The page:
The first time Bonfils Ngabonziza held a paintbrush, he was 19. Now 26, he has never stopped painting. ‘My goal is not to become famous,’ he admits, ‘but to use arts as a vehicle for positive change and see my work have a lasting impact on society.’
His decision to become a self-taught artist and muralist was not easily accepted around him. However he persisted, graduating from portraits to murals. In 2014, fellow artists from Ivuka Arts,the first community arts centre in Rwanda, and Ngabonziza joined forces with Kurema, Kureba, Kwiga (To Create, To See, To Learn), a public arts social enterprise based in Kigali. They wanted to use their art as a tool for social change. The team gathered in different parts of Kigali, including Remera and Nyamirambo, to make the most stunning murals which address the stigma around HIV and AIDS.
The strong messages carried by these murals and the example of his close neighbours being affected by AIDS made Ngabonziza feel the urge to participate. ‘These murals were raising awareness about HIV and AIDS and telling my fellow Rwandans, especially those who haven’t gone to school, to fight stigmatisation.’ To make the messages easier to understand, Ngabonziza preferred to use a semi-abstract and realist technique.
‘I want to make kids the main subjects of my murals,’ he says. ‘They build strong ties without caring much about looks or money.’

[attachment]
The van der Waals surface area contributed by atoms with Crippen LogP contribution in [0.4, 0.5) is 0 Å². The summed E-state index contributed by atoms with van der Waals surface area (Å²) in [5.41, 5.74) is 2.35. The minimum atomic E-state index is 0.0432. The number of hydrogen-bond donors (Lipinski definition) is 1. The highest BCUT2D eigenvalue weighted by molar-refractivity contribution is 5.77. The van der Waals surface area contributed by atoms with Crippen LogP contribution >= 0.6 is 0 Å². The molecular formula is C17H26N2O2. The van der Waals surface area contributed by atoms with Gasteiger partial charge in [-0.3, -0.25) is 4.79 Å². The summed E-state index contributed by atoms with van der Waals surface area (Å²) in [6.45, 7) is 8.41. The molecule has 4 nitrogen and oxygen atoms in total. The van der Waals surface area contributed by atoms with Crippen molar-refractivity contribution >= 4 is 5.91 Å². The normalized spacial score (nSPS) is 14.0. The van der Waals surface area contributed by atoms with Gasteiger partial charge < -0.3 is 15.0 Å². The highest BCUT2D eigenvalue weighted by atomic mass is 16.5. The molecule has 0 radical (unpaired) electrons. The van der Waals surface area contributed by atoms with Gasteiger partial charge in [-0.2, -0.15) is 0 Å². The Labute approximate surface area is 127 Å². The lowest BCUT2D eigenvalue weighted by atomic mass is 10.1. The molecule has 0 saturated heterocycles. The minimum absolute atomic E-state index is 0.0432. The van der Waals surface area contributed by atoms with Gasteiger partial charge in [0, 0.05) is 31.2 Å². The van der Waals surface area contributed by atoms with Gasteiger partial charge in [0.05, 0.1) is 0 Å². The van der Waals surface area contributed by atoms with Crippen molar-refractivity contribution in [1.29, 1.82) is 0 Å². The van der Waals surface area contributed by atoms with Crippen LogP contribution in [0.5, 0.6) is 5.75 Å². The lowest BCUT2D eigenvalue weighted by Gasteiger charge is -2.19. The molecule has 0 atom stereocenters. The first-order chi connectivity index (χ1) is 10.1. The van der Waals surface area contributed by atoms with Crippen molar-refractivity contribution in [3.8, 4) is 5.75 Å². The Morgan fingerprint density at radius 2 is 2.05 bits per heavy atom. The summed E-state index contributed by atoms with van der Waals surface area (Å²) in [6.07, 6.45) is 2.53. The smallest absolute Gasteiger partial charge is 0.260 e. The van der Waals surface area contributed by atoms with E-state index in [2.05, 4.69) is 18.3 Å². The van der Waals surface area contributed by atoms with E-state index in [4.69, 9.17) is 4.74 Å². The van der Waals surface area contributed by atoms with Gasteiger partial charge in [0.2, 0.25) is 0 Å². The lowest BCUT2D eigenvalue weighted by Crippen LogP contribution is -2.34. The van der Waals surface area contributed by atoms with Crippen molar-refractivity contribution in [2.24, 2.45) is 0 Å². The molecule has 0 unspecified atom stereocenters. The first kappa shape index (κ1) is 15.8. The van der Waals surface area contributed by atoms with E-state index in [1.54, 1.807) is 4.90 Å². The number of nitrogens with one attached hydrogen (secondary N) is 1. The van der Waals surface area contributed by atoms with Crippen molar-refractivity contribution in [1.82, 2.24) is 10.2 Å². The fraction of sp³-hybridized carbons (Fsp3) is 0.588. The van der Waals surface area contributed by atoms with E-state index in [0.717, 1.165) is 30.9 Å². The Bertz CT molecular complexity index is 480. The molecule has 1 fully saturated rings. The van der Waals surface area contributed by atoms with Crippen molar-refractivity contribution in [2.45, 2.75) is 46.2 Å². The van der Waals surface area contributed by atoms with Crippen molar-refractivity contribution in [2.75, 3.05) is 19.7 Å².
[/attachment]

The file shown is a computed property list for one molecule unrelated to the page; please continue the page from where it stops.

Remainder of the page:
In Rwanda, the government is in charge of leading the HIV response, working in partnership with NGOs. According to Judith Kaine, the founder and director of Kurema, Kureba, Kwiga, the country has had a marked success in the clinical fight against HIV. Indeed, the UN’s HIV and AIDS estimates from 2013 show that there is a prevalence rate of only 2.9% amongst adults aged 15 to 49. Stigma, however, remains the norm. ‘It was from this “position” that Kurema started’, she says, ‘trying to address the social challenges through a public forum, that only reinforced the work of the Government of Rwanda’.
The talented artist is now in the process of designing his own mural project which will speak to all Rwandans, regardless of social status, ethnic background, education levels and the like. Ngabonziza aims to illustrate the concepts of peace, unity, love and life. ‘I want to make kids the main subjects of my murals,’ he says. ‘If you look at kids, their love is unconditional and they build strong ties without caring much about looks or money for example.’ Focusing on the people of tomorrow, especially the youth, Ngabonziza believes that reconciliation is possible. When you look at Ngabonziza and the work he is doing, you can’t help but think it might come true.